The successful freelancer in the wild has to have a great sense of humour, it’s a simple necessity if you want survive. See, as a freelancer you’re going to find yourself in some pretty ridiculous situations from time to time, even more so if you’re a hbW34u4freelance writer as the people who tend to hire freelance writers are often a bit… “Unique” and some of the requests they make can be just as “unique”

Funny story, I once had a client who claimed he was a “private investigator” he was a walking example of each and every detective cliché you can picture. Paid cash regardless of the amount, insisted on meeting in public places. His car was all black (even the windows had been tinted) and of cause, he used an autodialer to “signal contact” (what the hell is wrong with skype or a good old fashioned VPN?!).

I honestly woke up some days feeling like I had wondered into some kind of Ray Chandler novel. I was just waiting for the blond to wonder into my favorite coffee house and for no reason ask me to find her missing brother. Looking back, in all likelihood it was far more likely some nice policemen would turn up instead and ask about my “dealings” with the “investigator”…

SO, in order to help hapless new freelancer avoid the same fate, here’s a few tips on freelancing for possible evil company spooks (or special people)

  1. Get the money upfront. This is the biggest point as special people/investigators have a tendency to wander off after a while. The guy I knew dropped off the face of the earth after a few months, but I’d been paid so I was left to simply wonder if he ever got his hands on that German Passport…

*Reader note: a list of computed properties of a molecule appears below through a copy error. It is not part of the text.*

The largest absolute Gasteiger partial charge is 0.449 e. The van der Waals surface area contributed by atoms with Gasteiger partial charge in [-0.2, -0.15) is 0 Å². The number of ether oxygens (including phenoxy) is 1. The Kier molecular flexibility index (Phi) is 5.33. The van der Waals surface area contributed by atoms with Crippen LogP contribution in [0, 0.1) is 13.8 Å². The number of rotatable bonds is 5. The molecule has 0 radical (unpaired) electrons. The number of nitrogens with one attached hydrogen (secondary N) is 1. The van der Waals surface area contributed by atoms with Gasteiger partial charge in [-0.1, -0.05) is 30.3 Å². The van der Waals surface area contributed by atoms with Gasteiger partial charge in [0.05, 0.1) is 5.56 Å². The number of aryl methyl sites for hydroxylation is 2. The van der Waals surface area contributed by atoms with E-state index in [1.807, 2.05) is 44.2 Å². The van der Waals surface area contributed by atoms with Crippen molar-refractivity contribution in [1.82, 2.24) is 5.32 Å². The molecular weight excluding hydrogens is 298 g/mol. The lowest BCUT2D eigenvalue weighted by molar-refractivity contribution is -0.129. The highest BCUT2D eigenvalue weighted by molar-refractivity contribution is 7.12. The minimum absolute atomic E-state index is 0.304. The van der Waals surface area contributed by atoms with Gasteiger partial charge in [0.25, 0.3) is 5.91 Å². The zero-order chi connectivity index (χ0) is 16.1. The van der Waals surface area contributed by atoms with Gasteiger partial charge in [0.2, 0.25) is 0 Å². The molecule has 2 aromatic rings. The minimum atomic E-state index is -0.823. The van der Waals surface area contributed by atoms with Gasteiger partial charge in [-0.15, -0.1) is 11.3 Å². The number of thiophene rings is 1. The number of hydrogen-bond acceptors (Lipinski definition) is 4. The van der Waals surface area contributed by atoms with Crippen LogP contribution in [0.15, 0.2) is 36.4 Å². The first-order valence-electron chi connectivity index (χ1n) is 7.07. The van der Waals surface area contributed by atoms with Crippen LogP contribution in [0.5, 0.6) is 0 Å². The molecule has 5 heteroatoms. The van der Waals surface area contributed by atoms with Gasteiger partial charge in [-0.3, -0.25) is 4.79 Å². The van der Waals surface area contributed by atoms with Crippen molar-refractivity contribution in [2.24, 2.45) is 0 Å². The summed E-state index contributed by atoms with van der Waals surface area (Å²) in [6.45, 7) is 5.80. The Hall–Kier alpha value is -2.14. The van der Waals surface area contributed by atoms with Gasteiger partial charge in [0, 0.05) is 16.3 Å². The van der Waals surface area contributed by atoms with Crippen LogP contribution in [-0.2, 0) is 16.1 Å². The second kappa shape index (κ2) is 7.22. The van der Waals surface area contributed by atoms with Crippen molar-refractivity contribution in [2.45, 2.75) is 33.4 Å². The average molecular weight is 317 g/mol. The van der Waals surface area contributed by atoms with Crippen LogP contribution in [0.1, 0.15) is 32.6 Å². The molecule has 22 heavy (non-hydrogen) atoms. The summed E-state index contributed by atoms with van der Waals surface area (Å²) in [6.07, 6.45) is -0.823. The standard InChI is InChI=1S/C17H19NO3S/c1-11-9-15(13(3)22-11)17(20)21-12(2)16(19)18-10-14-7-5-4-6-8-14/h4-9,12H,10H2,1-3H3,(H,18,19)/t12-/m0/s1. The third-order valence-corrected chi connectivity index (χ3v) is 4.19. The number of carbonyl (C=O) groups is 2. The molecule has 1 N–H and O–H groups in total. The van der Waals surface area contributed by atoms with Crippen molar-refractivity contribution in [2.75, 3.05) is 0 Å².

2. If you must meet face to face, do so in daylight and in a very open and very public place (somewhere like KFC or McDonalds)
  3. Be prepared for their ideas. Most will be insane to point of culture shock, but they may have one diamond in the so very, very rough. That said – in the case of the “investigator” his idea’s seemed a lot more sane once he started counting the money… strange that.
  4. When they come offering that “big score” it’s time to move on. Special people are forever after that big, quick score – and unless they’ve founded a start-up that’s gone viral it’s time to move on.

To summarise: keep your wits about you, use common sense and if they seem too good (strange/ and or different) to be true, chances are it’s a special person. Now they may have the money, but can you pay for that in a crazy tax.

Can you afford the crazy tax?